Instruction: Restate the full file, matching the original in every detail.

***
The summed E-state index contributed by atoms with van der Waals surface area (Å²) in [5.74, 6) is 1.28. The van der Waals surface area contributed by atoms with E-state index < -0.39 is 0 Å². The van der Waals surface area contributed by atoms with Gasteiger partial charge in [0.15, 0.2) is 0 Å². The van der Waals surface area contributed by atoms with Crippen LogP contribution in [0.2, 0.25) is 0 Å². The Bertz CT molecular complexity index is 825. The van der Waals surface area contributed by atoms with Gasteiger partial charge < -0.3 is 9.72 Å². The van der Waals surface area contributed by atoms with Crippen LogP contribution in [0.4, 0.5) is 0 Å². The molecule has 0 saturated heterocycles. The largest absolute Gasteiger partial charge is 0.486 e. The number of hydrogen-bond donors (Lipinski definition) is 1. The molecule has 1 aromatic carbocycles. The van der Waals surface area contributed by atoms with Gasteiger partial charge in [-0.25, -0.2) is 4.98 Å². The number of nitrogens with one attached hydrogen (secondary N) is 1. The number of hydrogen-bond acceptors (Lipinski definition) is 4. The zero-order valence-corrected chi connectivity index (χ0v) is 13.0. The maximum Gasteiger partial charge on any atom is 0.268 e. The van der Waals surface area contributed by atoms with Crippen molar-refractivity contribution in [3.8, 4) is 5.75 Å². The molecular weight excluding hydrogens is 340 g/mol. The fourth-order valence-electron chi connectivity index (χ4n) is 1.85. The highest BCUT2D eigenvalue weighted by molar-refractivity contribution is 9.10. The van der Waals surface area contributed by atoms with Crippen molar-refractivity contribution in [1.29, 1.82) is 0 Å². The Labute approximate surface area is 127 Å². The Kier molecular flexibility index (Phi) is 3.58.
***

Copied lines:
The summed E-state index contributed by atoms with van der Waals surface area (Å²) in [5.74, 6) is 1.28. The van der Waals surface area contributed by atoms with E-state index < -0.39 is 0 Å². The van der Waals surface area contributed by atoms with Gasteiger partial charge in [0.15, 0.2) is 0 Å². The van der Waals surface area contributed by atoms with Crippen LogP contribution in [0.2, 0.25) is 0 Å². The Bertz CT molecular complexity index is 825. The van der Waals surface area contributed by atoms with Gasteiger partial charge < -0.3 is 9.72 Å². The van der Waals surface area contributed by atoms with Crippen LogP contribution in [0.4, 0.5) is 0 Å². The molecule has 0 saturated heterocycles. The largest absolute Gasteiger partial charge is 0.486 e. The number of hydrogen-bond donors (Lipinski definition) is 1. The molecule has 1 aromatic carbocycles. The van der Waals surface area contributed by atoms with Gasteiger partial charge in [-0.25, -0.2) is 4.98 Å². The number of nitrogens with one attached hydrogen (secondary N) is 1. The number of hydrogen-bond acceptors (Lipinski definition) is 4. The zero-order valence-corrected chi connectivity index (χ0v) is 13.0. The maximum Gasteiger partial charge on any atom is 0.268 e. The van der Waals surface area contributed by atoms with Crippen molar-refractivity contribution in [3.8, 4) is 5.75 Å². The molecular weight excluding hydrogens is 340 g/mol. The fourth-order valence-electron chi connectivity index (χ4n) is 1.85. The highest BCUT2D eigenvalue weighted by molar-refractivity contribution is 9.10. The van der Waals surface area contributed by atoms with Crippen molar-refractivity contribution in [1.29, 1.82) is 0 Å². The Labute approximate surface area is 127 Å². The Kier molecular flexibility index (Phi) is 3.58.